Are There Alternatives to Root Canals?
Losing a tooth can be emotionally challenging. Fortunately, root canal treatments provide a great way to save your tooth. With a 97% success rate being recorded by the US National Institute of Health, root canal treatment is highly recommended as it helps the patient keep their non-vital (dead) tooth mechanically functioning.
Understanding Root Canal Treatment
A root canal is a space within your tooth, which houses the dental pulp. The tooth pulp contains the nerves, blood vessels, lymph vessels and connective tissues which convey sensitivity and pain signals to your brain. They also help to nourish your tooth.
Root canal treatment is a type of dental treatment where the dentist drills through the tooth surface to remove an infected, decayed or sensitive dental pulp, clean the canal, seal the area with a filling and affix a crown that essentially conserves your tooth.
Why you need it
There are some reasons why you might need a root canal treatment;
- If you have inflammation or an infection in the dental pulp area
- If you have suffered an oral injury that has exposed the pulp of your tooth causing irreversible inflammation or necrosis (death) of the tooth nerve
- If your pulp has been exposed by extensive dental caries
- If you have nerve irritation due to trauma or previous dental restorations such as a deep dental filling
If untreated, a damaged pulp can cause inflammation, which leads to abscess or cyst formation at the root tip causing further pain and infection. A root canal treatment aims to save a tooth from needing to be extracted.
How it works
The root canal procedure involves several steps and is usually carried out over three visits. Your dentist will start by taking a radiograph and removing the damaged section of the tooth pulp. During this procedure, a local anaesthetic will be administered. The inside of your tooth will then be cleaned and disinfected before it is filled with dental material known as gutta-percha and sealed. Once the root canal treatment is completed, your dentist will restore the tooth with a permanent filling followed by crown placement.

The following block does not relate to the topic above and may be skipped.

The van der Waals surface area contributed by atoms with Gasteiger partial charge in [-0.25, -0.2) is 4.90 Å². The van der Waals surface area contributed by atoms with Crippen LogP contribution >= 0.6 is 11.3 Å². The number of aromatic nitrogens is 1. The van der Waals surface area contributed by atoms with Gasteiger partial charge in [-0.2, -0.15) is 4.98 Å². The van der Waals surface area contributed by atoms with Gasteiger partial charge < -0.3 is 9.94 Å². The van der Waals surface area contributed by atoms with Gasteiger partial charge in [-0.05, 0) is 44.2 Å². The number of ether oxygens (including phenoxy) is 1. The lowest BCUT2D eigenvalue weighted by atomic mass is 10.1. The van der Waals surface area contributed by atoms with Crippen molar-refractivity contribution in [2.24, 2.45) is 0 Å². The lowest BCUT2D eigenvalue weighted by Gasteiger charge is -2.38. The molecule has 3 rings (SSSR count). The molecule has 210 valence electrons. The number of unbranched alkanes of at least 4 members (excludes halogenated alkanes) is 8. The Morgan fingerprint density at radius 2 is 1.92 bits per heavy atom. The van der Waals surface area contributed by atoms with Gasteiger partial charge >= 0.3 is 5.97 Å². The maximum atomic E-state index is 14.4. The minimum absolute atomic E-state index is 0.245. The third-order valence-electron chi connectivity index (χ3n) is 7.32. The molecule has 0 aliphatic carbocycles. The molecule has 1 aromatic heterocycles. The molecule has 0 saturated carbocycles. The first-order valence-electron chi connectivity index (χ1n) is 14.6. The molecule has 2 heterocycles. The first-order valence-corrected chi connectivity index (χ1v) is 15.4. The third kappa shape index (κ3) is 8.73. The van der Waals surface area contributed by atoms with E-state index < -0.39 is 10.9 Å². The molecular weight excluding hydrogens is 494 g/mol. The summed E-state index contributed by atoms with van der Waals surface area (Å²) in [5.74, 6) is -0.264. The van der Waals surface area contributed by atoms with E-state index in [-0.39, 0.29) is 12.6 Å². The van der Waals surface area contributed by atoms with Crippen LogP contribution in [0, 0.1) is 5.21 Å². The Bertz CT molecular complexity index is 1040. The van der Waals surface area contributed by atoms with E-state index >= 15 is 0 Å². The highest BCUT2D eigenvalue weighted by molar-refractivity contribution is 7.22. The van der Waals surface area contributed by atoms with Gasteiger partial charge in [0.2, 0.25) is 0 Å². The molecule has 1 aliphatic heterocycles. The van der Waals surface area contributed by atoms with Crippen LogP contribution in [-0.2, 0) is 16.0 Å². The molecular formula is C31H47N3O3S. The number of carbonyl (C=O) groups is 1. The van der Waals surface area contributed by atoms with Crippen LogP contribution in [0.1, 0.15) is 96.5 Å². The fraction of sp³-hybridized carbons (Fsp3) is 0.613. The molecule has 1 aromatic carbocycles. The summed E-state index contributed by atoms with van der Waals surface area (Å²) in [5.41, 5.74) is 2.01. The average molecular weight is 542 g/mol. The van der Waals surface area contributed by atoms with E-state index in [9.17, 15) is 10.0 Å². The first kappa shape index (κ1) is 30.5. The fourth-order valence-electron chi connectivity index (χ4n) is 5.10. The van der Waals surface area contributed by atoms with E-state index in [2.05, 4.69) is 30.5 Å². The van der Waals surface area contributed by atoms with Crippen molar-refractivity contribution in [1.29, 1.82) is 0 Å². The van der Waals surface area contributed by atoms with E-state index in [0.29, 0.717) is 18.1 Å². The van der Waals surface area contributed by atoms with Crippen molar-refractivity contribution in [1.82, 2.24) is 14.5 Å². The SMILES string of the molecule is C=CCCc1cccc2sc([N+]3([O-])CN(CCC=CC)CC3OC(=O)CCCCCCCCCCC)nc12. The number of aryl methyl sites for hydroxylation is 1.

What are the symptoms of someone who needs a root canal?
Some of the symptoms you need to watch out for include;
- Severely sensitive tooth exacerbated by cold or hot stimuli
- Spontaneous pain in a particular tooth
- Tenderness (pain) of the tooth when eating or trying to get teeth into contact
- Localized swelling of the gum around the tooth or swelling of the face
- Severe trauma to a tooth
- Tooth severely damaged by caries
- Pain that wakes you up at night
Are there any downsides with root canal treatment?
While a professional root canal can relieve your pain and infection, there are a few downsides associated with it.
Root canals can fail
When removing the pulp from the tooth, it is impossible for the dentist to remove the nerve tissue from the canal entirely -usually, an average of three miles of microscopic tubules is present within a single tooth. Also, it is not possible to sterilise the pathway, even in a properly done procedure, as instruments and irrigants are unable to sufficiently access the microscopic branches of nerve canals at different angles to the main nerve canal (the root canal system can be compared to tree branches – large main branches with several smaller ones arising from them). As a result, any remnant bacteria continue to live in the tubules anaerobic environment, potentially causing further inflammation as your immune system tries to fight off the infection.
After the procedure is completed, the dentist places a permanent filling for a few weeks until the tooth settles down completely. However, this expected to be replaced by a permanent cap that can properly protect the weakened dead tooth. However, the permanent cap will need some maintenance with the average crown lasting up to 10 years.
Ineffective in clearing an infection